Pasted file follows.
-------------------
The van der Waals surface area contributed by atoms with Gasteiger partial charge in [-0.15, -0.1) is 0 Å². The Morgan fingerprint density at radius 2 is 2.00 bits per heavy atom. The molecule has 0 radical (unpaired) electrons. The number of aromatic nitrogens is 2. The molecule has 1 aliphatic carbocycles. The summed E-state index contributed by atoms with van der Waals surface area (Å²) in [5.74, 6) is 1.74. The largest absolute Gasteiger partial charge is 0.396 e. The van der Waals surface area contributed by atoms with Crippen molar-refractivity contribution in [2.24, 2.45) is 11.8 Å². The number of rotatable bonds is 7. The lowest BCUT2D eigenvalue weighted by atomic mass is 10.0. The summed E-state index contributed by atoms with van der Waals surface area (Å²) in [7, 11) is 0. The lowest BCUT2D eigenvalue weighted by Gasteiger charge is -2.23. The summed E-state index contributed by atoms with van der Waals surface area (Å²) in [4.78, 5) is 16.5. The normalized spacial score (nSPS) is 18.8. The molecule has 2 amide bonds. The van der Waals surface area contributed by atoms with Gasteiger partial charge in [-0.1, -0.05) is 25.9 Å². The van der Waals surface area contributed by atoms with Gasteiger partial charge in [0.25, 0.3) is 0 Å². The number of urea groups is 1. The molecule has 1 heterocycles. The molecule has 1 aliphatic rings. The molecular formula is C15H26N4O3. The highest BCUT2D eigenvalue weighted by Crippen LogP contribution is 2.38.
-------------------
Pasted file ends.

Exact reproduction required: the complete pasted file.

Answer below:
The van der Waals surface area contributed by atoms with Gasteiger partial charge in [-0.15, -0.1) is 0 Å². The Morgan fingerprint density at radius 2 is 2.00 bits per heavy atom. The molecule has 0 radical (unpaired) electrons. The number of aromatic nitrogens is 2. The molecule has 1 aliphatic carbocycles. The summed E-state index contributed by atoms with van der Waals surface area (Å²) in [5.74, 6) is 1.74. The largest absolute Gasteiger partial charge is 0.396 e. The van der Waals surface area contributed by atoms with Crippen molar-refractivity contribution in [2.24, 2.45) is 11.8 Å². The number of rotatable bonds is 7. The lowest BCUT2D eigenvalue weighted by atomic mass is 10.0. The summed E-state index contributed by atoms with van der Waals surface area (Å²) in [7, 11) is 0. The lowest BCUT2D eigenvalue weighted by Gasteiger charge is -2.23. The summed E-state index contributed by atoms with van der Waals surface area (Å²) in [4.78, 5) is 16.5. The normalized spacial score (nSPS) is 18.8. The molecule has 2 amide bonds. The van der Waals surface area contributed by atoms with Gasteiger partial charge in [-0.1, -0.05) is 25.9 Å². The van der Waals surface area contributed by atoms with Gasteiger partial charge in [0.25, 0.3) is 0 Å². The number of urea groups is 1. The molecule has 1 heterocycles. The molecule has 1 aliphatic rings. The molecular formula is C15H26N4O3. The highest BCUT2D eigenvalue weighted by Crippen LogP contribution is 2.38.